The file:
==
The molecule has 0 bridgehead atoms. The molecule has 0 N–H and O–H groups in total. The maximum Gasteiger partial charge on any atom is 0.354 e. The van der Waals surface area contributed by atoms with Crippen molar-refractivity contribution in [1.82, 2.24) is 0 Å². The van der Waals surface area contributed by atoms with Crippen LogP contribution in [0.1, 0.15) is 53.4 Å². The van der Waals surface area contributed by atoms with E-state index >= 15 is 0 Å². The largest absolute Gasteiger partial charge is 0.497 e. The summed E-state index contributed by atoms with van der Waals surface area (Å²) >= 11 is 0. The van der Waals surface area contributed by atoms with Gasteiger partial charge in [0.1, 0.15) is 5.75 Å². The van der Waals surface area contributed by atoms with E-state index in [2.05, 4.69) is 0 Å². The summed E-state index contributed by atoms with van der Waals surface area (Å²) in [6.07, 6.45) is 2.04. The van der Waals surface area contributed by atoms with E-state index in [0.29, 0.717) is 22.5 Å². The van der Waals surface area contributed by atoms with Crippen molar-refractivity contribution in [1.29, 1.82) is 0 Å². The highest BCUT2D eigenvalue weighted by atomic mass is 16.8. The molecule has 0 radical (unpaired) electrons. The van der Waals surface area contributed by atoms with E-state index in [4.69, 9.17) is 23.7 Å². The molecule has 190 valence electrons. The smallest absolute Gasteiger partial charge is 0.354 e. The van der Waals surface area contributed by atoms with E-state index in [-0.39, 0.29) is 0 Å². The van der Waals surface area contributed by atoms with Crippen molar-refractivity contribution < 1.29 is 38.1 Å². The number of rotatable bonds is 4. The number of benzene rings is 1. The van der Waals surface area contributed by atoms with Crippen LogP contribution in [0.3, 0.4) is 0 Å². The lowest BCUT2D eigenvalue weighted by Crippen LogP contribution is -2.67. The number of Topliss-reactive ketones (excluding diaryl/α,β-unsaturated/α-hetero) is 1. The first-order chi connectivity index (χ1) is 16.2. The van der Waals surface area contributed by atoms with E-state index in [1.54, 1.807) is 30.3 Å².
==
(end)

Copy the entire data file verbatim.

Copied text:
The molecule has 0 bridgehead atoms. The molecule has 0 N–H and O–H groups in total. The maximum Gasteiger partial charge on any atom is 0.354 e. The van der Waals surface area contributed by atoms with Crippen molar-refractivity contribution in [1.82, 2.24) is 0 Å². The van der Waals surface area contributed by atoms with Crippen LogP contribution in [0.1, 0.15) is 53.4 Å². The van der Waals surface area contributed by atoms with E-state index >= 15 is 0 Å². The largest absolute Gasteiger partial charge is 0.497 e. The summed E-state index contributed by atoms with van der Waals surface area (Å²) >= 11 is 0. The van der Waals surface area contributed by atoms with Gasteiger partial charge in [0.1, 0.15) is 5.75 Å². The van der Waals surface area contributed by atoms with E-state index in [2.05, 4.69) is 0 Å². The summed E-state index contributed by atoms with van der Waals surface area (Å²) in [6.07, 6.45) is 2.04. The van der Waals surface area contributed by atoms with E-state index in [0.29, 0.717) is 22.5 Å². The van der Waals surface area contributed by atoms with Crippen molar-refractivity contribution in [1.29, 1.82) is 0 Å². The highest BCUT2D eigenvalue weighted by atomic mass is 16.8. The molecule has 0 radical (unpaired) electrons. The van der Waals surface area contributed by atoms with E-state index in [4.69, 9.17) is 23.7 Å². The molecule has 190 valence electrons. The smallest absolute Gasteiger partial charge is 0.354 e. The van der Waals surface area contributed by atoms with E-state index in [-0.39, 0.29) is 0 Å². The van der Waals surface area contributed by atoms with Crippen molar-refractivity contribution < 1.29 is 38.1 Å². The number of rotatable bonds is 4. The number of benzene rings is 1. The van der Waals surface area contributed by atoms with Crippen LogP contribution in [0.3, 0.4) is 0 Å². The lowest BCUT2D eigenvalue weighted by Crippen LogP contribution is -2.67. The number of Topliss-reactive ketones (excluding diaryl/α,β-unsaturated/α-hetero) is 1. The first-order chi connectivity index (χ1) is 16.2. The van der Waals surface area contributed by atoms with E-state index in [1.54, 1.807) is 30.3 Å².